Discovering a new method to 
identify Salmonella

A new approach may be able to reduce the time it takes health officials to identify Salmonella strains by more than half, according to researchers in Penn State’s College of Agricultural Sciences.

The finding may significantly speed up the response to many outbreaks of foodborne illness, and help investigators more quickly find and eliminate the source of the disease.

“There are more than a million estimated cases of salmonellosis annually in the United States, resulting in 
approximately 400 deaths, nearly 20,000 hospitalizations, and an economic burden of millions of dollars,” said study lead author Nikki Shariat, postdoctoral researcher in molecular microbiology in the Department of Food Science. “Right now, public-health laboratories use a technique called pulse field gel electrophoresis, or PFGE, to subtype Salmonella strains, and it normally takes one to three days to identify a specific strain. The technique we devised often takes just one day.”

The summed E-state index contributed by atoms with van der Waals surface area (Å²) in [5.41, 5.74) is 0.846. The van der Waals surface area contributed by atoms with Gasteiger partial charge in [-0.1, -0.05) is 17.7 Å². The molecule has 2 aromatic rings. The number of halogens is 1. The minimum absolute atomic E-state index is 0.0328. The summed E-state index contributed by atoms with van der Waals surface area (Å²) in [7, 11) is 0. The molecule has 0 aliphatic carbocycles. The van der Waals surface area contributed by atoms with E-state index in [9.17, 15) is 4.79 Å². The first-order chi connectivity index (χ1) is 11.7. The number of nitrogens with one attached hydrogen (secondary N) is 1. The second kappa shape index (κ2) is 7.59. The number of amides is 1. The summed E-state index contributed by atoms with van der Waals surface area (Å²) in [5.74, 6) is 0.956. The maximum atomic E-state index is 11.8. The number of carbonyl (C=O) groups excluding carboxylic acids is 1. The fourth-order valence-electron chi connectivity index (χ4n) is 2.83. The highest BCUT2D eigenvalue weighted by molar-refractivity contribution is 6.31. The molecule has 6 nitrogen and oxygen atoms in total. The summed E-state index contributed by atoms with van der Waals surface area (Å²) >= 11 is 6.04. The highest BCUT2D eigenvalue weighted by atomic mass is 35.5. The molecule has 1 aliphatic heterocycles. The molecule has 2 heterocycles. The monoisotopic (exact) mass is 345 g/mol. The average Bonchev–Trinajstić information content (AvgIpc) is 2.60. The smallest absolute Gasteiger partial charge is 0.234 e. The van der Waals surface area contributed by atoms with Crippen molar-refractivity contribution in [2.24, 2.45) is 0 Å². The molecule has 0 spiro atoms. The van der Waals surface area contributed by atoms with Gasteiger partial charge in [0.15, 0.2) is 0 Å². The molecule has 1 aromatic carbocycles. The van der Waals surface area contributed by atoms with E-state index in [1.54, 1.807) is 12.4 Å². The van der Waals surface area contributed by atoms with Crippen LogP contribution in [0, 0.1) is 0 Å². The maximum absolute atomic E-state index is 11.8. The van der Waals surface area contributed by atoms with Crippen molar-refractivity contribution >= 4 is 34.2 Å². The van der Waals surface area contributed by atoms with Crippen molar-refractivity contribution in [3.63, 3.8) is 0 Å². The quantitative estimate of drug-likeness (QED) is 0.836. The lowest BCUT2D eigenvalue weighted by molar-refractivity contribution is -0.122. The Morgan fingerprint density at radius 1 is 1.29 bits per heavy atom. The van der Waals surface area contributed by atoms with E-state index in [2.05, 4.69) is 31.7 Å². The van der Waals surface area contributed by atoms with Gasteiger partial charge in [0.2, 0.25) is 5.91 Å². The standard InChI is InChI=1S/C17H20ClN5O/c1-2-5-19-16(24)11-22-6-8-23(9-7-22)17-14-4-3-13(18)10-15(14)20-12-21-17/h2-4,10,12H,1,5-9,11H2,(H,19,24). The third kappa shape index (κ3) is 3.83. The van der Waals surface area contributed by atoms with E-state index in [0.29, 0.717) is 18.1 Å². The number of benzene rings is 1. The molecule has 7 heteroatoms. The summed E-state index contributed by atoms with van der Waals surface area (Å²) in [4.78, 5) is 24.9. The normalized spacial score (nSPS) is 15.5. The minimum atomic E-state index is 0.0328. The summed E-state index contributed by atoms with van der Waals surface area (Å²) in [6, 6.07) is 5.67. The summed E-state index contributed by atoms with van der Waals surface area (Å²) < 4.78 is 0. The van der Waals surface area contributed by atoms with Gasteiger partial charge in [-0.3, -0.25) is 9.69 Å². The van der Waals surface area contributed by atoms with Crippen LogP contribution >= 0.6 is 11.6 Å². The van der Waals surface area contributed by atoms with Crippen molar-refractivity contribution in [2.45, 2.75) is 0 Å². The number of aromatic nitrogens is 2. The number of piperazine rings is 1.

Working under the direction of Edward Dudley, associate professor and the Casida Development Professor of Food Science, Shariat developed the new approach to identify strains of the Salmonella serotype Newport. The method focuses on two virulence genes and two novel regions of Salmonella DNA called clustered regularly interspaced short palindromic repeats, or CRISPRs. The researchers devised a method of multi-virulence-locus sequence typing, or MVLST, that can detect strain-specific differences in the DNA at these four locations. The researchers designated the method as CRISPR-MVLST.

“The significance of our work is not just that we can subtype Salmonella strains in half the time or less compared to the protocol that is used right now,” she said, “but also our approach is very comparable in terms of the data—our method yields results that are accurate and similar to the PFGE method now widely used.”

The CRISPR-MVLST method also is likely to be much cheaper, she suggested. Shariat explained that the new method is different because it looks at the DNA sequence, whereas the other method basically cuts the DNA into small pieces with no actual sequence information.

“Fifty percent of bacteria have CRISPR regions, and using these for identification has been done with quite a few bacteria, such as Mycobacterium tuberculosis, as well as with some that cause foodborne illness, such as Campylobacter and E. coli,” Shariat said.

Jeff Mulhollem